More iPad Writing Apps That Authors Love

Hands Holding iPadI tend to not use tablets to do my writing. I am more comfortable using my Alphasmart Neo as a digital typewriter, keeping my iPod Touch nearby for research, serve as a dictionary, or to provide music if I don’t like what is playing at the coffeehouse. However, I am discovering that more writers are turning to their Apple iPads as full flung writing devices, forgoing even their laptops in favor of the lighter weight, smaller tablets.

The following is a personal review of iPad apps that family and friends have recommended to me. These apps are all focused on creative writing: some favor markdown language, others are great PDF annotative apps or additions to your favorite note taking apps and one is a great companion to blog writing. I have not been asked to review the app by the developer nor do I have any financial stake in their product.

If you love iOS apps, please also click over to an earlier post: iPad Writing Apps that Authors Love.

Penultimate
iOS 5.01 and later, iPad only
Free

Many writers are used to jotting research notes in a Moleskine notebook with a favorite pen, but with the advent of the iPad, many are turning their offices paperless. The Penultimate app for iPad has been purchased by Evernote and now seamlessly integrates with their note based system. Handwrite notes in the classroom, on the go, or in your office and your sketches will automatically be saved in Evernote. If you have Evernote premium, your handwritten notes will be searchable. Penultimate imitates different paper and pen options to make your writing experience on the iPad more comfortable. If you already use Evernote, this is a no-brainer addition to your already robust note taking system.

iAnnotate PDF
iOS 7.0 and later, iPad only
$9.99

Save your manuscript to PDF and use this app to read and annotate it in your iPad. You can choose different types of text to write with from pens, highlighters, stamps, straight-line, typewriter, underlines, strikeouts and more. Copy and paste your annotations from one document to another. You can connect iAnnotate with Dropbox, Google Drive, Skydrive, iTunes, or open PDFs from emails and the Internet. The PDF reader aids in the editing and revising process by taking your manuscript from one source and allowing you to view it as if it was a printed work, giving you the ability to see your words in a new light. If you are looking for a way to removing printing your novel and using a red pen to mark it up, this might be the solution you are looking for.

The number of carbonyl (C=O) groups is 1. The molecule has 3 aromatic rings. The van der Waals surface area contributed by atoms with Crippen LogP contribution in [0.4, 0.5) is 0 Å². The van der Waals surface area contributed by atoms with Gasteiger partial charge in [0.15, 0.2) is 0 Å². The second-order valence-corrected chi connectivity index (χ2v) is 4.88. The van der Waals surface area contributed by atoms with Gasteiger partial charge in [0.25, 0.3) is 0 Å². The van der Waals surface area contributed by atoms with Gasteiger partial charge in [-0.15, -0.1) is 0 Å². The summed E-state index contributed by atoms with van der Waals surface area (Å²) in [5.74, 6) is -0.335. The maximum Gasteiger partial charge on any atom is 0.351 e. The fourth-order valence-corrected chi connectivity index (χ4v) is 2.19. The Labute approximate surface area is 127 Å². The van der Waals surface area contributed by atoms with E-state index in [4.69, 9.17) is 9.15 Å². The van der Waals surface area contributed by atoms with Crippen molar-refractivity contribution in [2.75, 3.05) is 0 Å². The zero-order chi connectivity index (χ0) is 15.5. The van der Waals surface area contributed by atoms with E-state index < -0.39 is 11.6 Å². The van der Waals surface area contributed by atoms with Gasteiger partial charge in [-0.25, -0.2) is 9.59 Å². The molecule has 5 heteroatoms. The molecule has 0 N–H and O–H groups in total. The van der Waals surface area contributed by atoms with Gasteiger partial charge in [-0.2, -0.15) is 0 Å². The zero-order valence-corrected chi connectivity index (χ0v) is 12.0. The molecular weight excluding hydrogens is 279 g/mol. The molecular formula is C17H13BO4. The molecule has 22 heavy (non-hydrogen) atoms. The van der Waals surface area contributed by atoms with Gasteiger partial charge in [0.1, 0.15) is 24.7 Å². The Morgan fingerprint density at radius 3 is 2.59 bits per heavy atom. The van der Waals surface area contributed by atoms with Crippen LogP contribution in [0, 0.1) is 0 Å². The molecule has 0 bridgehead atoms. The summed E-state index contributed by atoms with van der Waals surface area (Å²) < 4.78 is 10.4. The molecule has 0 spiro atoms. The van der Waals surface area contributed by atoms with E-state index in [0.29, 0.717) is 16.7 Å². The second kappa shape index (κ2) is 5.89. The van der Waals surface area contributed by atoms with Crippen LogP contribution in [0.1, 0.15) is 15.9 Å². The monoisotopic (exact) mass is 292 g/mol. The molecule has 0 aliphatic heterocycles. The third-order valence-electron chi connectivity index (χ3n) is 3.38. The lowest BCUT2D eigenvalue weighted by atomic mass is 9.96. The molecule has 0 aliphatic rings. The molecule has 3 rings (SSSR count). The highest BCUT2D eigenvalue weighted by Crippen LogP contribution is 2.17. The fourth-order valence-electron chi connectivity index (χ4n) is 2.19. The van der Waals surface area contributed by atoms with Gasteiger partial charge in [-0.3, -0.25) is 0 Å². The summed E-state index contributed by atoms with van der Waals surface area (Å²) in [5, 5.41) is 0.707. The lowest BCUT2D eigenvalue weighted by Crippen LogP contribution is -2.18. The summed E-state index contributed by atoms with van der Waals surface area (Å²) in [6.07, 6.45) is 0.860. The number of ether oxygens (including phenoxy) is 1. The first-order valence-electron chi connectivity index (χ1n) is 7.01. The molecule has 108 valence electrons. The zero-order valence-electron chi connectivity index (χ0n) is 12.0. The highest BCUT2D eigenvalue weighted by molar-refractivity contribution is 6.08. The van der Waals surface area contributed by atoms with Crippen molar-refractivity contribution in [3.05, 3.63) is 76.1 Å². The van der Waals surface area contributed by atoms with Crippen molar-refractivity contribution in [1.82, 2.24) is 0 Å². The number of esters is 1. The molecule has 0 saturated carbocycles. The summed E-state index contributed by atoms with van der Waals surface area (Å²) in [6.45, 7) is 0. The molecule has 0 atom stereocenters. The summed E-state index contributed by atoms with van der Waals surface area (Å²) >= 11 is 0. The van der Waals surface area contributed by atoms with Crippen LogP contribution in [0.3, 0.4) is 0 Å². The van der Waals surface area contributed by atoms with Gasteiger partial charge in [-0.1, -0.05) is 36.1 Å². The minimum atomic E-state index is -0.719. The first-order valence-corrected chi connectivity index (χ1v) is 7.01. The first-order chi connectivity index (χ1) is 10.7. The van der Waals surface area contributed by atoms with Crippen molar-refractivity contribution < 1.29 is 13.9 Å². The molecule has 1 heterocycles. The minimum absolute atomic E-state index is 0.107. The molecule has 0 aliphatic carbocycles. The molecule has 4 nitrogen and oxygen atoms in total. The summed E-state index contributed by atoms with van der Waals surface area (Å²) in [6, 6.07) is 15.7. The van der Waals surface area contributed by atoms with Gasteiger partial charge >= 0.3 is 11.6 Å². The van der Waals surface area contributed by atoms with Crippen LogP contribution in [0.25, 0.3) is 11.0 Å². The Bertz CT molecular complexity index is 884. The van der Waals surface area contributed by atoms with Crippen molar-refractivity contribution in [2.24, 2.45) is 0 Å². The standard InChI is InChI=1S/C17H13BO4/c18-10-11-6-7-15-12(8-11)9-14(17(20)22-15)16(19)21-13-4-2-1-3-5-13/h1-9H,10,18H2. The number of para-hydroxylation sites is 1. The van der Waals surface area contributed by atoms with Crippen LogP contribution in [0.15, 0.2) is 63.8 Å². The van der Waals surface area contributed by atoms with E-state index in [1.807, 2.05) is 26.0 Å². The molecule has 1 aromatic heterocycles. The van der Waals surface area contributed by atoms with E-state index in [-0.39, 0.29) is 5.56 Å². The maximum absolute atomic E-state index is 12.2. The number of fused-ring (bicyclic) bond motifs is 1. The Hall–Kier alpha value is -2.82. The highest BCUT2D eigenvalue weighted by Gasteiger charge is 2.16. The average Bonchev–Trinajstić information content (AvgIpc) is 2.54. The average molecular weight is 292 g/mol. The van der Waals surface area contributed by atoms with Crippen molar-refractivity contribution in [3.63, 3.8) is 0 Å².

Notebinder
iOS 6.0 or later, iPad only
$6.99

I found this PDF note taking app to be interesting because it integrated audio and video capabilities along with your note writing. It reminds me a little of the Livescribe pens that were very popular a few years ago. It allows a little more customization of the screen, is compatible with Pogo Connect and iPen Styli, one touch access to your notes, the ability to easily timestamp notes, and it can switch the touch screen to make it more left hand compatible. However, I find that the import/export is not as robust as the previous reviewed iAnnotate.

Goodreader
iOS 5.0 or later, iPad only
$4.99

This PDF reader has won many favorable reviews for its robust features and integration with many online systems. You can read pretty much anything on it: books, maps, text, and photos. You can even view movies with it. Goodreader can be used for manuscript annotation since you can write on the PDF as if they were printed pages and can even handwrite in the margins. It has all the annotation goodies that you would expect in an app. Exporting is a breeze due to the numerous methods you can utilize. You can import/export via USB cable or a wifi connection, from email attachments and set the app so that it auto syncs with your favorite cloud server. Goodreader connects with Dropbox, Skydrive, Google Drive, SugarSync and many other online servers. Of all the PDF readers I’m reviewing in this article, I feel that this one is my personal favorite.

Editorial
iOS 6.0 or later, iPad only
$4.99

If you love to write with Markdown, this is a minimal app to do that comfortably with on your iPad. With a simple swipe to the left, you can switch from an in-line markdown preview to full HTML preview of your document. The smart keyboard is designed for writing markdown and includes all the special characters you will need. The app comes with 50 pre-configured actions, but you can add to them with your own python scripts to make it even more customized. Your documents sync with DropBox.

Blogsy
iOS 5.0 or later, iPad only
$4.99

While I would not use this app to work on a novel or short story, it is helpful when writing blog posts, something I do almost every day for my writing platform! One of the reasons people buy iPads is so that they can get work done on the go. You can maintain several different blogs at the same time with Blogsy on the following platforms: WordPress, Blogger, TypePad, MoveableType, Drupal, Joomla, Tumblr, Squarespace and MetaWeblog. Use the built-in web browser to drag and drop videos from YouTube, photos from Flicker, Picasa, Facebook, Instagram and Google image search at the touch of a button. Style your blog posts with bold, italics, text alignment and more. Easily change the image and video properties and alignment via menus, write and edit in HTML, toggle comments on and off, and much more. You can also schedule your posts, create online drafts and pending-review posts right inside the app. It also has markdown support. It is no wonder that this app has received so many rave reviews all over the internet.